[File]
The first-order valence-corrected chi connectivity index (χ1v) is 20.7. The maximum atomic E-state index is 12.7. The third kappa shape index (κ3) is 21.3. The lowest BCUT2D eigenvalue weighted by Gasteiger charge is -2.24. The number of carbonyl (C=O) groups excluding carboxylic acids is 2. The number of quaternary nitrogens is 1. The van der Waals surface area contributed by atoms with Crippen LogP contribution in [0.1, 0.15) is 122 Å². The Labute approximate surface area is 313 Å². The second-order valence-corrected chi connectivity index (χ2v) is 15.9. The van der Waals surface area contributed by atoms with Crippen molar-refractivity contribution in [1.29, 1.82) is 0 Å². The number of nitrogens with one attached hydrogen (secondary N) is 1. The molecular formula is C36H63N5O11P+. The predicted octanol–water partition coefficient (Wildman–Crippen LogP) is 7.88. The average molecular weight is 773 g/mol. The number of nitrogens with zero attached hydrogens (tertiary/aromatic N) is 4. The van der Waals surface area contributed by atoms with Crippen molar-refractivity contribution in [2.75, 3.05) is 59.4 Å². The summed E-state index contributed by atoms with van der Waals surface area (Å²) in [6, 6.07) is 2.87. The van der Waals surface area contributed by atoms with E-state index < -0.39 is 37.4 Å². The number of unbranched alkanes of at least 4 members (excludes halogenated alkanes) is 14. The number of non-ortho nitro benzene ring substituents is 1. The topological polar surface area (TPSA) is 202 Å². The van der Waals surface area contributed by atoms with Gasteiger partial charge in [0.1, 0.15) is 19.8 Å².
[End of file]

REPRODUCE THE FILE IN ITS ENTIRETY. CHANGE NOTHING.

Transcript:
The first-order valence-corrected chi connectivity index (χ1v) is 20.7. The maximum atomic E-state index is 12.7. The third kappa shape index (κ3) is 21.3. The lowest BCUT2D eigenvalue weighted by Gasteiger charge is -2.24. The number of carbonyl (C=O) groups excluding carboxylic acids is 2. The number of quaternary nitrogens is 1. The van der Waals surface area contributed by atoms with Crippen LogP contribution in [0.1, 0.15) is 122 Å². The Labute approximate surface area is 313 Å². The second-order valence-corrected chi connectivity index (χ2v) is 15.9. The van der Waals surface area contributed by atoms with Crippen molar-refractivity contribution in [1.29, 1.82) is 0 Å². The number of nitrogens with one attached hydrogen (secondary N) is 1. The molecular formula is C36H63N5O11P+. The predicted octanol–water partition coefficient (Wildman–Crippen LogP) is 7.88. The average molecular weight is 773 g/mol. The number of nitrogens with zero attached hydrogens (tertiary/aromatic N) is 4. The van der Waals surface area contributed by atoms with Crippen molar-refractivity contribution in [2.75, 3.05) is 59.4 Å². The summed E-state index contributed by atoms with van der Waals surface area (Å²) in [6, 6.07) is 2.87. The van der Waals surface area contributed by atoms with E-state index < -0.39 is 37.4 Å². The number of unbranched alkanes of at least 4 members (excludes halogenated alkanes) is 14. The number of non-ortho nitro benzene ring substituents is 1. The topological polar surface area (TPSA) is 202 Å². The van der Waals surface area contributed by atoms with Gasteiger partial charge in [0.1, 0.15) is 19.8 Å².